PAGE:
However, remember that California has a statute of limitations. As a result, normally:

Under California Code of Civil Procedure § 338, concerning property damage, this law states that the applicable statute of limitations for a property damage claim/case is within three (3) years from the date of the property damage incident.

Under California Code of Civil Procedure § 335.1, concerning bodily injury negligence, this law states that the applicable statute of limitations for a bodily injury negligence case/claim caused by the neglect of another of another is within two (2) years from the date of the bodily injury negligence incident.

However, if a motor vehicle accident/personal injury claim is being presented to and against a government entity in the State of California, then the following law(s) apply:

Under California Government Code § 945.6(a), this law states: “Except as provided in Sections 946.4 and 946.6 and subject to subdivision (b), any suit brought against a public entity on a cause of action for which a claim is required to be presented in accordance with Chapter 1 (commencing with Section 900) and Chapter 2 (commencing with Section 910) of Part 3 of this division must be commenced:

(1) If written notice is given in accordance with Section 913, not later than six months after the date such notice is personally delivered or deposited in the mail.

(2) If written notice is not given in accordance with Section 913, within two years from the accrual of the cause of action. If the period within which the public entity is required to act is extended pursuant to subdivision (b) of Section 912.4, the period of such extension is not part of the time limited for the commencement of the action under this paragraph.”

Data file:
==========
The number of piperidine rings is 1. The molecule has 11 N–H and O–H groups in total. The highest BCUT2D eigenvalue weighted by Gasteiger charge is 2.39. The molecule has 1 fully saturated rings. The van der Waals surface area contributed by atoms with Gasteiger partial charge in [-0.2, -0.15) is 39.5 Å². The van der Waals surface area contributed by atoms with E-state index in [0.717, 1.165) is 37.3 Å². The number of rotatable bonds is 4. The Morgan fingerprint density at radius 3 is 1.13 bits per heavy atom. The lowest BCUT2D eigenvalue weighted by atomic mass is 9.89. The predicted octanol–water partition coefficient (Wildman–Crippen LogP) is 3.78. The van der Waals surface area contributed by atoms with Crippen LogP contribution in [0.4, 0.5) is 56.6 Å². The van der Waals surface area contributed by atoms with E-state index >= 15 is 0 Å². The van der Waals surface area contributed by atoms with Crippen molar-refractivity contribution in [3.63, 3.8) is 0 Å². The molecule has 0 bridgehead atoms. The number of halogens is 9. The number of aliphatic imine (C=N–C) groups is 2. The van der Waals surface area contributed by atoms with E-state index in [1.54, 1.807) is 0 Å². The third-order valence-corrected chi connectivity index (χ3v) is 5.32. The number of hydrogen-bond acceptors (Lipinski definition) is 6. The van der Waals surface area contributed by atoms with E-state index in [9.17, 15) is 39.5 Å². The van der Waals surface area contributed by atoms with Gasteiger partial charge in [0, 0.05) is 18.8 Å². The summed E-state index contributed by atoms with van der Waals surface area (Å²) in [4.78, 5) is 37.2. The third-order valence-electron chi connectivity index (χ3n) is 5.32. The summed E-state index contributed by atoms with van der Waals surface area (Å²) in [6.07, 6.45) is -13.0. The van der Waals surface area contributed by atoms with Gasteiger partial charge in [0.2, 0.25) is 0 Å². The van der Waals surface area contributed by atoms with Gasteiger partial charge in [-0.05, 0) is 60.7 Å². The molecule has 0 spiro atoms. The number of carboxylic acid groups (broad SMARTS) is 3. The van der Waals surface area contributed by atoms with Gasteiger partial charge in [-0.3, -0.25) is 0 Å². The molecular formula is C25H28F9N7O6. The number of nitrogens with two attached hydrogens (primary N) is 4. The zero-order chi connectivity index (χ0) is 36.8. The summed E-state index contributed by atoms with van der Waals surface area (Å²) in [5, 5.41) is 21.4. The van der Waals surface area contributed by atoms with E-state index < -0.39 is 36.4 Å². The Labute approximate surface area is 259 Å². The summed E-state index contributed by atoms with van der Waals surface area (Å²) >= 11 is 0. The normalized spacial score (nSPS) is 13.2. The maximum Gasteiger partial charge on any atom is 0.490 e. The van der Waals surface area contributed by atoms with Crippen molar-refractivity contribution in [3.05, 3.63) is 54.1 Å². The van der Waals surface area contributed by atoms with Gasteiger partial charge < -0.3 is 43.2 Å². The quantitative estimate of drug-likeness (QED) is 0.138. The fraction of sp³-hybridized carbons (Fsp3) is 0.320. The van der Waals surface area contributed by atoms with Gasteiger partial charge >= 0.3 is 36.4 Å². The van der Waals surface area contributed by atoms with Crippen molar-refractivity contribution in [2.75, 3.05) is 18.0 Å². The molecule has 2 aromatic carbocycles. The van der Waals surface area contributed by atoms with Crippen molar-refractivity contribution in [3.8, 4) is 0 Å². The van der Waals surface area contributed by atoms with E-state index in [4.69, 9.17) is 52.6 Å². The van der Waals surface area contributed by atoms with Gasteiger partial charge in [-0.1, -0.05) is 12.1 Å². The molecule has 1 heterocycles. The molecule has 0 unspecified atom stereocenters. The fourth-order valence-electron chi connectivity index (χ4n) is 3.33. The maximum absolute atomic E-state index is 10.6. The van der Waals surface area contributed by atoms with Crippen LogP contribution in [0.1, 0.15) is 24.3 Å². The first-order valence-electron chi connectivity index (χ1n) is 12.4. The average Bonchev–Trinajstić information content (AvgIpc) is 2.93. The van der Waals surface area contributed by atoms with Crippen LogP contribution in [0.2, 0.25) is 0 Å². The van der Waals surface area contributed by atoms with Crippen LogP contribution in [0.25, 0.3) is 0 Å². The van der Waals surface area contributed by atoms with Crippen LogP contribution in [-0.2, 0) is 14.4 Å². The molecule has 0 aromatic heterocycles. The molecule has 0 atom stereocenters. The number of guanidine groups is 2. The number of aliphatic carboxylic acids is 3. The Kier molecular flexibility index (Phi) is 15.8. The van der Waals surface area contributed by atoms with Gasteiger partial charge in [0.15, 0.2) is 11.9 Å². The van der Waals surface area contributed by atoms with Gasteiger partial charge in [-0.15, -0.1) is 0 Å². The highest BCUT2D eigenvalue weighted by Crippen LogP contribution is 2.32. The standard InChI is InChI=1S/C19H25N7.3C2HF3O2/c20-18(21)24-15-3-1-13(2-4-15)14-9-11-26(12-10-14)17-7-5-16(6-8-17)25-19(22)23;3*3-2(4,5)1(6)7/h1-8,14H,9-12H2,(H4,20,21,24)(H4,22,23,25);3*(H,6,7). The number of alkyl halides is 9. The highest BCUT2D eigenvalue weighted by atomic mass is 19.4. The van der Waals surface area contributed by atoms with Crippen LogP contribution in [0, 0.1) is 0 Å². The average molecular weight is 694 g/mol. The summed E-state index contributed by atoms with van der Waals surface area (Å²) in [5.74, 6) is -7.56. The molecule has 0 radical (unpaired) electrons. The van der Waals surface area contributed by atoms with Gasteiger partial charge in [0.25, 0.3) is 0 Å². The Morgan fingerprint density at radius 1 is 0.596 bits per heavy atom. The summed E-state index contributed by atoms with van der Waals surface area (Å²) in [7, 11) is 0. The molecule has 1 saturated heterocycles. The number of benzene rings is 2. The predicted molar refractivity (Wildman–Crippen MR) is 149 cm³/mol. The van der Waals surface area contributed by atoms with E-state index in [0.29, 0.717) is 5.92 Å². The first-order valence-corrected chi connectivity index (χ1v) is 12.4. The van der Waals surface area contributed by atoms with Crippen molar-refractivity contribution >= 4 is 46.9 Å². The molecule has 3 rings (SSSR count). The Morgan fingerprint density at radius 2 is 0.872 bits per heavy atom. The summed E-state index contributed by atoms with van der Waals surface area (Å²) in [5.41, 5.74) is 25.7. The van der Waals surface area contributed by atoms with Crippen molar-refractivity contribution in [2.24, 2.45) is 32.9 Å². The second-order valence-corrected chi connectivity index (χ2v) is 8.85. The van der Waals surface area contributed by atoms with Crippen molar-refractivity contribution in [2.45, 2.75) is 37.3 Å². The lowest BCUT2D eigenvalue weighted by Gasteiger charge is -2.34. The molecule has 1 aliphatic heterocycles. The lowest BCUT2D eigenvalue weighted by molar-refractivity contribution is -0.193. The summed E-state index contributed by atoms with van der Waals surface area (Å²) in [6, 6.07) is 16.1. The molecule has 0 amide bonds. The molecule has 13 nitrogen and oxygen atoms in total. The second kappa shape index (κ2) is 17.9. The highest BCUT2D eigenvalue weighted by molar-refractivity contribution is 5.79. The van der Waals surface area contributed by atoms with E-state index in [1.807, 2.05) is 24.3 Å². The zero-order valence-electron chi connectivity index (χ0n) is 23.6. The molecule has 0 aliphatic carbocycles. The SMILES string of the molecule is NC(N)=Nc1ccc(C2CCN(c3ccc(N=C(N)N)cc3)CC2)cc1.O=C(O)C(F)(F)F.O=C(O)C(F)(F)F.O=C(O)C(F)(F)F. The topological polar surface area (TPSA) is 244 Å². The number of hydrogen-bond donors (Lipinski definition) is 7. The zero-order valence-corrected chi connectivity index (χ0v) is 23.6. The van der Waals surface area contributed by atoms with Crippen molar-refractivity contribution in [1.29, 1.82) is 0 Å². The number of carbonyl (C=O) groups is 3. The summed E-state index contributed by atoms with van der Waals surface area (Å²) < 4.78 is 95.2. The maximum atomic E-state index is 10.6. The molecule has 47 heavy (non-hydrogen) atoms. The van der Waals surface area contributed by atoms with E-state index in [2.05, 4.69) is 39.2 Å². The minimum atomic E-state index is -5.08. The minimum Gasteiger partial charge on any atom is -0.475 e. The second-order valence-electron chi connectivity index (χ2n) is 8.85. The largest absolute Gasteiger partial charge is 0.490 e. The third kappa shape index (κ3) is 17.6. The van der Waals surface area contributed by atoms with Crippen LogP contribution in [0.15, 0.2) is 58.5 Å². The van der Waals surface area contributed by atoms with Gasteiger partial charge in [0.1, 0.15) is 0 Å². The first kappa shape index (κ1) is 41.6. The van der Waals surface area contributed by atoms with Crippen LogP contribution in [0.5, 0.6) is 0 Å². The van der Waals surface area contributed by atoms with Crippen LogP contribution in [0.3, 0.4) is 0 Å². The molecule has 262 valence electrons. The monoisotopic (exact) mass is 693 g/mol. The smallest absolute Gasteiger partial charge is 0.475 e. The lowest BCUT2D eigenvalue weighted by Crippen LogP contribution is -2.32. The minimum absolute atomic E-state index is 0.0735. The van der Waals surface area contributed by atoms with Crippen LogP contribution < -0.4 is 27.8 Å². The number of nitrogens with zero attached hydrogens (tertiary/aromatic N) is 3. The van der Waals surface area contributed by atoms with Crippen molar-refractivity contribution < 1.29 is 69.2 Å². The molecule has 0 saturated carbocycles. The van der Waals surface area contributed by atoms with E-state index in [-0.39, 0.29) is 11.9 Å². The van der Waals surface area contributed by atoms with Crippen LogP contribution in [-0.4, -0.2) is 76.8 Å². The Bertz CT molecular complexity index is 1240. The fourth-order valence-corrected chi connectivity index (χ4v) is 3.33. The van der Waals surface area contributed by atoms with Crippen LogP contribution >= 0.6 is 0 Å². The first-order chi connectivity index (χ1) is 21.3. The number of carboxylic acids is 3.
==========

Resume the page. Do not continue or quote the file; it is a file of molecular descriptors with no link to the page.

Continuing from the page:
Under California Government Code § 912.4(a), this law states: “(a) The board shall act on a claim in the manner provided in Section 912.6, 912.7, or 912.8 within 45 days after the claim has been presented. If a claim is amended, the board shall act on the amended claim within 45 days after the amended claim is presented.

  • The claimant and the board may extend the period within which the board is required to act on the claim by written agreement made either:

(1) Before the expiration of the period.

(2) After the expiration of the period if an action based on the claim has not been commenced and is not yet barred by the period of limitations provided in Section 945.6.

      (c) If the board fails or refuses to act on a claim within the time prescribed by this section, the claim shall be deemed to have been rejected by the board on the last day of the period within which the board was required to act upon the claim. If the period within which the board is required to act is extended by agreement pursuant to this section, the last day of the period within which the board is required to act shall be the last day of the period specified in the agreement.”

Santa Clara car accident lawyer Tristan Yohan Jagroop founder

If you’re caught in a police chase accident, let The Jagroop Law Office, Inc. assist you. Call 510-556-4013 for skilled auto accident lawyers.

Why Choose The Jagroop Law Office, Inc.?

The Jagroop Law Office, Inc., with a proven track record of success in legally representing motor vehicle accident/personal injury clients throughout the State of California competently, understands the intricate nature of police chase motor vehicle accidents. Our commitment is to serve the residents of the San Francisco Bay Area, particularly in cities like Newark, Fremont, San Jose, and Oakland.

With law offices situated in Newark, California, our team handles assisting victims of motor vehicle accidents. We work relentlessly to ensure that compensation is delivered.

Were you or a loved one impacted by a ca accident accident in Newark, CA? Allow us to guide you through this challenging journey. For comprehensive legal assistance, reach out to The Jagroop Law Office, Inc. at 510-556-4013.